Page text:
Tucked up in our pj’s we watched an animated movie and yet again I cried!

I’m such a softy…

Whilst sitting whiling away the time we got news…. Sad, sad news that health and wellness writer Polly Noble has died.

I have been following Polly for some time since she was recommended to me because not only was she a health advocate but she also had canSer. She had canSer from the age of 24 years old. She died at 32 years old. She had done so well during that time frame by beating it twice by simply eating well. But then it came back and in the last year it had spread to her lungs. Her primary diagnosis was cervical canSer.

In the last six months I had been emailing with Polly because she had decided to travel over to Germany to see Dr Nesselhut. I advised her on what to expect, how it worked, where to stay, what to see, and more. She seemed grateful but had complications from her very first visit. I hoped to see her out here but found out we would just be missing each other. I am going home when she was just arriving.

I said to Pete yesterday, ‘It’s a shame that we are missing Polly’. Pete says it’s almost as if I knew…

We had arranged to skype on my return and then we were to meet in June. I had emailed her a list of information of things I am currently doing along with info on Prof Vogl and more, for her to get stuck into until we spoke. She seemed so upbeat but did say she was having trouble breathing and was clearly feeling ill.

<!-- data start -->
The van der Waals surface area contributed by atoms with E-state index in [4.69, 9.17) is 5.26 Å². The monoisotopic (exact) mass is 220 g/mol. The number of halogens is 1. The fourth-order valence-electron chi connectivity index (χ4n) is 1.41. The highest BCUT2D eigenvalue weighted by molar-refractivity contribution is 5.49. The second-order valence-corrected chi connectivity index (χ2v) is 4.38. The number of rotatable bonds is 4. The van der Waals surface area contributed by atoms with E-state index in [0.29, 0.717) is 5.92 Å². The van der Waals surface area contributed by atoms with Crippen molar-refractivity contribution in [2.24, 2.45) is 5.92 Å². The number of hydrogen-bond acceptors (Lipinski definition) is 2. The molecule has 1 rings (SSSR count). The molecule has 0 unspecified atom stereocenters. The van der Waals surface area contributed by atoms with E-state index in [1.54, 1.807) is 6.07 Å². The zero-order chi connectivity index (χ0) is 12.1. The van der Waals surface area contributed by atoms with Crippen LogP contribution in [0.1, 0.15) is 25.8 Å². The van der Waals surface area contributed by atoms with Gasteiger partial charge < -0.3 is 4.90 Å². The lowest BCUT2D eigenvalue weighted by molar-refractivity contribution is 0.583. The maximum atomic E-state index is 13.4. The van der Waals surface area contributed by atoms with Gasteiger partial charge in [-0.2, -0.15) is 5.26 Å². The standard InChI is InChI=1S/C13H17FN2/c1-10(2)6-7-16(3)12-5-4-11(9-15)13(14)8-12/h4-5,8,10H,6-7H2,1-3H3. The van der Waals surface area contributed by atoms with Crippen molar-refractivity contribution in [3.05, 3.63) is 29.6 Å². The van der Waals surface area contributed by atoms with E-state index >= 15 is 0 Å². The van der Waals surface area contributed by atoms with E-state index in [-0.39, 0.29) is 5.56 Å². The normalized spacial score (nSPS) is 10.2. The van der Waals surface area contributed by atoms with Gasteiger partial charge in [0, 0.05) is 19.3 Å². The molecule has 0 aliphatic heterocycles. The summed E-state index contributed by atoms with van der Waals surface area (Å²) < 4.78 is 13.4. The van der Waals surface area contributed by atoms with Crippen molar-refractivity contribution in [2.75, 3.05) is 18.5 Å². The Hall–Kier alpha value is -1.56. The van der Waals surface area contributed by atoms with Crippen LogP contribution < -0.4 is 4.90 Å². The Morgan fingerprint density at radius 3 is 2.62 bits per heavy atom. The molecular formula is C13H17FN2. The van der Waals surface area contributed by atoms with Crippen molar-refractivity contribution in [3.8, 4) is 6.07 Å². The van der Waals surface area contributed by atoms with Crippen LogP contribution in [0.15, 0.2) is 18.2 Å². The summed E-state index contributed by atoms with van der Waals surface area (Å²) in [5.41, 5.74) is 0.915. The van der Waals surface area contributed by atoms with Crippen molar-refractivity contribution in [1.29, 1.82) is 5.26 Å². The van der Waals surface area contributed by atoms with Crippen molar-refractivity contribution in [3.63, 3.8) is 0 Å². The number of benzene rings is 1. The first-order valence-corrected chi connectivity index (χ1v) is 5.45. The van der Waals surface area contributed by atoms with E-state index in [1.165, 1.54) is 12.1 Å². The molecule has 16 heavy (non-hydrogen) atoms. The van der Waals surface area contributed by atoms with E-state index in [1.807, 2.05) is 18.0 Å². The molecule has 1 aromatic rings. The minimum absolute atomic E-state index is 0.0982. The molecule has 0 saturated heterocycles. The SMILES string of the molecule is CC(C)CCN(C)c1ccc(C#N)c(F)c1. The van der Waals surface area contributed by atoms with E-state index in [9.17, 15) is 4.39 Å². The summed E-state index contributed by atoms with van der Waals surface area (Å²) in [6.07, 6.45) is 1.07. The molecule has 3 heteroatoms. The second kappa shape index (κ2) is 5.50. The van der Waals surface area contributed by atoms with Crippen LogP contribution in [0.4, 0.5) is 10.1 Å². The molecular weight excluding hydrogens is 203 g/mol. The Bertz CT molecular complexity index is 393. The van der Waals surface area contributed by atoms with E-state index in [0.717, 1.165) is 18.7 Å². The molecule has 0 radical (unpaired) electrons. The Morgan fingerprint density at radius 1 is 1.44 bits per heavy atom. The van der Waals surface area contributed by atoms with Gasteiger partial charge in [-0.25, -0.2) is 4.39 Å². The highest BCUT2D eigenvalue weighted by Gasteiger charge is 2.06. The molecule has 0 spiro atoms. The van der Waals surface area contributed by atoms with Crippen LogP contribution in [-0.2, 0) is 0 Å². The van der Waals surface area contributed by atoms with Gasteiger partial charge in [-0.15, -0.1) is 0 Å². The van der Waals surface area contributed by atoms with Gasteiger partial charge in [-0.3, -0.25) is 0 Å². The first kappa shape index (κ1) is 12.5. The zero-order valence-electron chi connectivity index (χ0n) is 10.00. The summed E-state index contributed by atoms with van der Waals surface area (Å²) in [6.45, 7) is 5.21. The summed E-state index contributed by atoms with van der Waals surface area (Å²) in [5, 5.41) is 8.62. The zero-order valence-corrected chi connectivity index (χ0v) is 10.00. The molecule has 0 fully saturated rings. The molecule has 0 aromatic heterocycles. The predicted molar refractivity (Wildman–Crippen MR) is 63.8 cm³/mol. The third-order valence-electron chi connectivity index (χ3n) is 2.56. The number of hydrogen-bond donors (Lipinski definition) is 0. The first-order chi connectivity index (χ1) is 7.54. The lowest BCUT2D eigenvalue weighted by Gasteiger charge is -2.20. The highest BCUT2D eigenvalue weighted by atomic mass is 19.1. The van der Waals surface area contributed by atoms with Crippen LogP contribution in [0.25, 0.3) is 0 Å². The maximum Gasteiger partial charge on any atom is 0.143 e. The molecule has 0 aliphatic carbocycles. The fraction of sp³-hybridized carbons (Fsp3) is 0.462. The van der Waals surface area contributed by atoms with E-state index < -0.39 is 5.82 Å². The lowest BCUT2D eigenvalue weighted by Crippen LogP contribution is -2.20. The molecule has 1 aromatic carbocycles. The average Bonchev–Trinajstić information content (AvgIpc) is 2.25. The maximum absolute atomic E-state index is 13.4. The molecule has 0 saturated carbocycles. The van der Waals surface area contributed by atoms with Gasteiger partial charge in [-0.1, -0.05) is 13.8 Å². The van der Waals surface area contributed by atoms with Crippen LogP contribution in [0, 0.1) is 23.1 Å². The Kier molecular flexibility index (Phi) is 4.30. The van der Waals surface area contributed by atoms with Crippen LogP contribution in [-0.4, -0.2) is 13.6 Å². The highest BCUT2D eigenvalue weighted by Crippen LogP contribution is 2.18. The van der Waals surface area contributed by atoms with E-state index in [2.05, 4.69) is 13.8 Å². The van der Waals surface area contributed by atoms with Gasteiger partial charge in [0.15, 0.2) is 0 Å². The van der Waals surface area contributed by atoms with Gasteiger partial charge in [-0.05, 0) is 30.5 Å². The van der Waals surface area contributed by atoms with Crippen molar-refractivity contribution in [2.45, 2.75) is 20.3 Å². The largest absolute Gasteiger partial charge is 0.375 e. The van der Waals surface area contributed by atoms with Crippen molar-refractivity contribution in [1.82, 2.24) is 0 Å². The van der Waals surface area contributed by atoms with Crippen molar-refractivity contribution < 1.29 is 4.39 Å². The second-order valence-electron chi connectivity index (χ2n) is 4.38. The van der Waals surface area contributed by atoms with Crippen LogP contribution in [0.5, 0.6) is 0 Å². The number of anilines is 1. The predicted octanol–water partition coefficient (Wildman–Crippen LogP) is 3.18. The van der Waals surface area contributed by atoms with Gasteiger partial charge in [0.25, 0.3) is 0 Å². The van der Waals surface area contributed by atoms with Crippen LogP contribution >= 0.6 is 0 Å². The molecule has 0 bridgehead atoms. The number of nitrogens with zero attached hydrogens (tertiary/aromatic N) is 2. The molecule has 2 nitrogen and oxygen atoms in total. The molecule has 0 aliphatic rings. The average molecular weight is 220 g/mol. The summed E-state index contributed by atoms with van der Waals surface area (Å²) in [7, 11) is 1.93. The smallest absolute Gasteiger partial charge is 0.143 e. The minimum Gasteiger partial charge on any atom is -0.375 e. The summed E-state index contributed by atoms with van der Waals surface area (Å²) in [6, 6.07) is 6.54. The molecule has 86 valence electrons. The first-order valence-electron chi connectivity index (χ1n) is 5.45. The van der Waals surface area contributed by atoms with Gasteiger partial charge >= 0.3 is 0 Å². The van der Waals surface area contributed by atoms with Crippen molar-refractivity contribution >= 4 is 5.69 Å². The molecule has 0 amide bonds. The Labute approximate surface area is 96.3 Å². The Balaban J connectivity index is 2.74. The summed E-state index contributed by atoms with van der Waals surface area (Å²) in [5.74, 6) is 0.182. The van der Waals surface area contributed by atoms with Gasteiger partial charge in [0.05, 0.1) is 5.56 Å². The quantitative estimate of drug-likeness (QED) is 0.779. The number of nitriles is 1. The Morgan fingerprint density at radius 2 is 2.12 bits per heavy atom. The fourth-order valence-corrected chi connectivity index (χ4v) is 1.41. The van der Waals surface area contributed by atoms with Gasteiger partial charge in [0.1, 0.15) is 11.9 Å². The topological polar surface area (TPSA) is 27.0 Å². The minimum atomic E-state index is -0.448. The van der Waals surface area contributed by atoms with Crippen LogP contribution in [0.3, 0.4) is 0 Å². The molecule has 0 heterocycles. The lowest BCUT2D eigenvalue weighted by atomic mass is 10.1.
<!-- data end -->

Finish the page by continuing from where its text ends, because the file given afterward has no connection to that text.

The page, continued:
Polly’s mother emailed me last night and said how heart broken they are and that Polly had died on Sunday.

Her mother emailed me and said how heart broken they are.  She had got news on Wednesday of a ct scan that showed her liver was filled with tumours when only six months ago it was clear. Her mother said she felt weak and tired and just couldn’t fight anymore. I feel gutted to say the least. She gave it her all. My love and thoughts are with her family and friends. She was such a vibrant soul and I hope that lives on.


I have just got back from my second round of hyperthemia, zometa and interleukin 2. I return for my vaccination in a few hours.


Life is so weird how things change by the flip of a coin. Polly wasn’t to know that this was her last few months so it makes you wonder why do we worry. Would’ve knowing made any difference at all? Would she have done anything differently? Probably not. Yet again, I simply think one has to live their life and take every day as if it’s your last. Be grateful, love one another and hold onto what you believe in.